Netherlands’ summer issue captures insects
New Stamps of the World – By Denise McCarty
The Netherlands will issue a pane of 10 se-tenant (side-by-side) stamps June 4 offering close-ups of insects.
These stamps represent the season of summer in the Netherlands’ Experience Nature series.
The series began Jan. 2 with a pane of 10 depicting reptiles and amphibians (winter). A second pane of 10, issued April 9, features wildflowers (spring). The series will conclude Sept. 17 with a pane of stamps showing mushrooms (autumn).
Frank Janse designed the stamps in the series, using photographs from Pixfactory, which specializes in nature photography.
The Netherlands' PostNL said: “The photographs used are ‘portraits’ of the selected insects in their natural surroundings, often with a shallow depth of field. Most of the photos flow unnoticeably onto the adjacent stamp, suggesting that all insects live in the same habitat side by side, although this is not actually true.”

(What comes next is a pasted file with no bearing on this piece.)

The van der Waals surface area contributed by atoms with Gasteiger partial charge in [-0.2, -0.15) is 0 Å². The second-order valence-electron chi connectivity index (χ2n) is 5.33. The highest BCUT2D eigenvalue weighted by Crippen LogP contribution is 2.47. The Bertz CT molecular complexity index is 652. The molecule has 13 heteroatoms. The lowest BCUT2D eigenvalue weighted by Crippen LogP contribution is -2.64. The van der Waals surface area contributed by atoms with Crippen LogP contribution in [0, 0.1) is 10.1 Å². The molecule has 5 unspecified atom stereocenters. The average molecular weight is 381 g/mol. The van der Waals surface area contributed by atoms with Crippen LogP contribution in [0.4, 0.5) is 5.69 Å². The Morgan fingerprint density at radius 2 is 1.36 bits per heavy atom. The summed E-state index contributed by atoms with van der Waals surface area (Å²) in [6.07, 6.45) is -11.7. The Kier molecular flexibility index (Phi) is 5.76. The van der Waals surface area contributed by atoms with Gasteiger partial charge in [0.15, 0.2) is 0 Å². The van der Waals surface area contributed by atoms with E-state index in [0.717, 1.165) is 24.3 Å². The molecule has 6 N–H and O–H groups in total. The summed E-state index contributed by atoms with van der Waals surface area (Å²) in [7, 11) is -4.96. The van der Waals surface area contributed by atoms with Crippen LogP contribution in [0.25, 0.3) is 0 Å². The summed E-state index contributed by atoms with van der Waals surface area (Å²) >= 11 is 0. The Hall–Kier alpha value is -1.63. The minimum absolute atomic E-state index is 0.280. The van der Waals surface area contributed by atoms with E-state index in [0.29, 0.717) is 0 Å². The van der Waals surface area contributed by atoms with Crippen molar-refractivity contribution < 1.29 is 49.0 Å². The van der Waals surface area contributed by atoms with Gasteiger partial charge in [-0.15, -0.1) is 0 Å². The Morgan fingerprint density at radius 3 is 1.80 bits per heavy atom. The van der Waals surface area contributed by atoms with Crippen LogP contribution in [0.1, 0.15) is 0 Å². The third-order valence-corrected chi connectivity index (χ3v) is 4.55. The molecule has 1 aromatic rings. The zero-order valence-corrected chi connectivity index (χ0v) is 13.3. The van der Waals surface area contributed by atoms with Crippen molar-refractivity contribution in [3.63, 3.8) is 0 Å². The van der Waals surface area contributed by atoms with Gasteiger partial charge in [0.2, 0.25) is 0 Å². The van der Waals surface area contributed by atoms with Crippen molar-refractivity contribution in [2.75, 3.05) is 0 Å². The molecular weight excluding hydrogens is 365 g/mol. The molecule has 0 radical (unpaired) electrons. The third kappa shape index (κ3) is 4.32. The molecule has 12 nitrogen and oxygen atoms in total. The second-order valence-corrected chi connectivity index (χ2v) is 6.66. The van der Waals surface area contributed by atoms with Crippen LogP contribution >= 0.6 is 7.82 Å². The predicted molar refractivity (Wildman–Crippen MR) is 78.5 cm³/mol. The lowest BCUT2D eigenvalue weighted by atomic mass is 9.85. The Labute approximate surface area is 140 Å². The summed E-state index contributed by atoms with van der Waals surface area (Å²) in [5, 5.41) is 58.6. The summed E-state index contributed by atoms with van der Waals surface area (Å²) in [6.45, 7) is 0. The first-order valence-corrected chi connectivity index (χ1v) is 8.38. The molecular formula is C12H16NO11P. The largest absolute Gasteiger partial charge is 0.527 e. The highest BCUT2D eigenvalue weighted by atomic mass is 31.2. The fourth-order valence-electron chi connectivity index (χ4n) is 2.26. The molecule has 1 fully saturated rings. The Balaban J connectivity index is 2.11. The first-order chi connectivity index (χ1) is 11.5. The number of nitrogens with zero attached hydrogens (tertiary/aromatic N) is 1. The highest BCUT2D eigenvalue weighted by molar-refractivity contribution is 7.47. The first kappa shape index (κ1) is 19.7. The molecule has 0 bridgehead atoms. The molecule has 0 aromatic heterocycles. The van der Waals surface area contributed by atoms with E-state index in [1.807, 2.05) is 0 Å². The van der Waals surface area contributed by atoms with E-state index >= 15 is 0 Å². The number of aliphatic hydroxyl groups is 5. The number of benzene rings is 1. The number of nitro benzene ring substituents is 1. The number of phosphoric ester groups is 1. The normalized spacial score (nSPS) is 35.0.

Starting in the upper left, the stamps show a garden tiger moth caterpillar (also called woolly bear caterpillar), minstrel bug, cockchafer (a beetle also known as a May bug), black garden ant, elephant hawk-moth caterpillar, 22-spot ladybird, emerald damselfly, diadem spider (also called European garden spider and orb weaver), small copper butterfly, and a marsh grasshopper.
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Drawings of additional insects, including the red asparagus beetle, musk beetle, dark whiteface dragonfly, small emperor moth and Colorado beetle, also are pictured on the stamps.
All the stamps are nondenominated. The “Nederland 1” on each stamp indicates that it pays the basic domestic rate for letters up to 20 grams. Joh. Enschede printed the stamps by offset.
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